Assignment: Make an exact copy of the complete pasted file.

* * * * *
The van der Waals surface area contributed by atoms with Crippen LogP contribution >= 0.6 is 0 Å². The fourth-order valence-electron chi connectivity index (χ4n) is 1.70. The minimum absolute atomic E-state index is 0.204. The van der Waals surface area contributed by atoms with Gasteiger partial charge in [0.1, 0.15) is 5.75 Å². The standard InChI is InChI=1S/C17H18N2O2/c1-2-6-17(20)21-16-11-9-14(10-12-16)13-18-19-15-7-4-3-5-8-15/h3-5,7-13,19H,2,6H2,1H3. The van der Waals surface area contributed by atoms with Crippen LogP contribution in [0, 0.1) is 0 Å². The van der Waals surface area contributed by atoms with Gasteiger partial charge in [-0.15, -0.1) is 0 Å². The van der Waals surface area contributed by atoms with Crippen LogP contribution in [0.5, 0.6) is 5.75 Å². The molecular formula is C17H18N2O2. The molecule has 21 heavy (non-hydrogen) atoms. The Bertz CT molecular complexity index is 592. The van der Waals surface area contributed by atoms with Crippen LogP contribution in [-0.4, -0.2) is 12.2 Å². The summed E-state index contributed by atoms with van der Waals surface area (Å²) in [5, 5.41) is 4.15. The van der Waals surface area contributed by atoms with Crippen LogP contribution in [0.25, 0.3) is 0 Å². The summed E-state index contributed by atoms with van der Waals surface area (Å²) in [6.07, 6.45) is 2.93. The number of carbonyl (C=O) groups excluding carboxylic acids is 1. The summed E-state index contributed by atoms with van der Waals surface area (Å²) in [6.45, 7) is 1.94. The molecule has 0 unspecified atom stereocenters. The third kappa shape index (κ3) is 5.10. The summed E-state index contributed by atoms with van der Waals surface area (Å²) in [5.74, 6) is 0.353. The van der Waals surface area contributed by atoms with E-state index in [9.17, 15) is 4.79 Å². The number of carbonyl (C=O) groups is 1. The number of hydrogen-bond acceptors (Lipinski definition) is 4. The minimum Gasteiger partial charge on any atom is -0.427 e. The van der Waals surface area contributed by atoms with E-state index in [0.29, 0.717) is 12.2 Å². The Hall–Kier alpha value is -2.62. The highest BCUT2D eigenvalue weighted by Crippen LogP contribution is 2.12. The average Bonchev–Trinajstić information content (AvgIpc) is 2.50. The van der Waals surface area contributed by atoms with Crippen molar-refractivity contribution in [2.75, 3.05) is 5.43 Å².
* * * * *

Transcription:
The van der Waals surface area contributed by atoms with Crippen LogP contribution >= 0.6 is 0 Å². The fourth-order valence-electron chi connectivity index (χ4n) is 1.70. The minimum absolute atomic E-state index is 0.204. The van der Waals surface area contributed by atoms with Gasteiger partial charge in [0.1, 0.15) is 5.75 Å². The standard InChI is InChI=1S/C17H18N2O2/c1-2-6-17(20)21-16-11-9-14(10-12-16)13-18-19-15-7-4-3-5-8-15/h3-5,7-13,19H,2,6H2,1H3. The van der Waals surface area contributed by atoms with Crippen LogP contribution in [0, 0.1) is 0 Å². The van der Waals surface area contributed by atoms with Gasteiger partial charge in [-0.15, -0.1) is 0 Å². The van der Waals surface area contributed by atoms with Crippen LogP contribution in [0.5, 0.6) is 5.75 Å². The molecular formula is C17H18N2O2. The molecule has 21 heavy (non-hydrogen) atoms. The Bertz CT molecular complexity index is 592. The van der Waals surface area contributed by atoms with Crippen LogP contribution in [-0.4, -0.2) is 12.2 Å². The summed E-state index contributed by atoms with van der Waals surface area (Å²) in [5, 5.41) is 4.15. The van der Waals surface area contributed by atoms with Crippen LogP contribution in [0.25, 0.3) is 0 Å². The summed E-state index contributed by atoms with van der Waals surface area (Å²) in [6.07, 6.45) is 2.93. The number of carbonyl (C=O) groups excluding carboxylic acids is 1. The summed E-state index contributed by atoms with van der Waals surface area (Å²) in [6.45, 7) is 1.94. The molecule has 0 unspecified atom stereocenters. The third kappa shape index (κ3) is 5.10. The summed E-state index contributed by atoms with van der Waals surface area (Å²) in [5.74, 6) is 0.353. The van der Waals surface area contributed by atoms with E-state index in [9.17, 15) is 4.79 Å². The number of carbonyl (C=O) groups is 1. The number of hydrogen-bond acceptors (Lipinski definition) is 4. The minimum Gasteiger partial charge on any atom is -0.427 e. The van der Waals surface area contributed by atoms with E-state index in [0.29, 0.717) is 12.2 Å². The Hall–Kier alpha value is -2.62. The highest BCUT2D eigenvalue weighted by Crippen LogP contribution is 2.12. The average Bonchev–Trinajstić information content (AvgIpc) is 2.50. The van der Waals surface area contributed by atoms with Crippen molar-refractivity contribution in [2.75, 3.05) is 5.43 Å².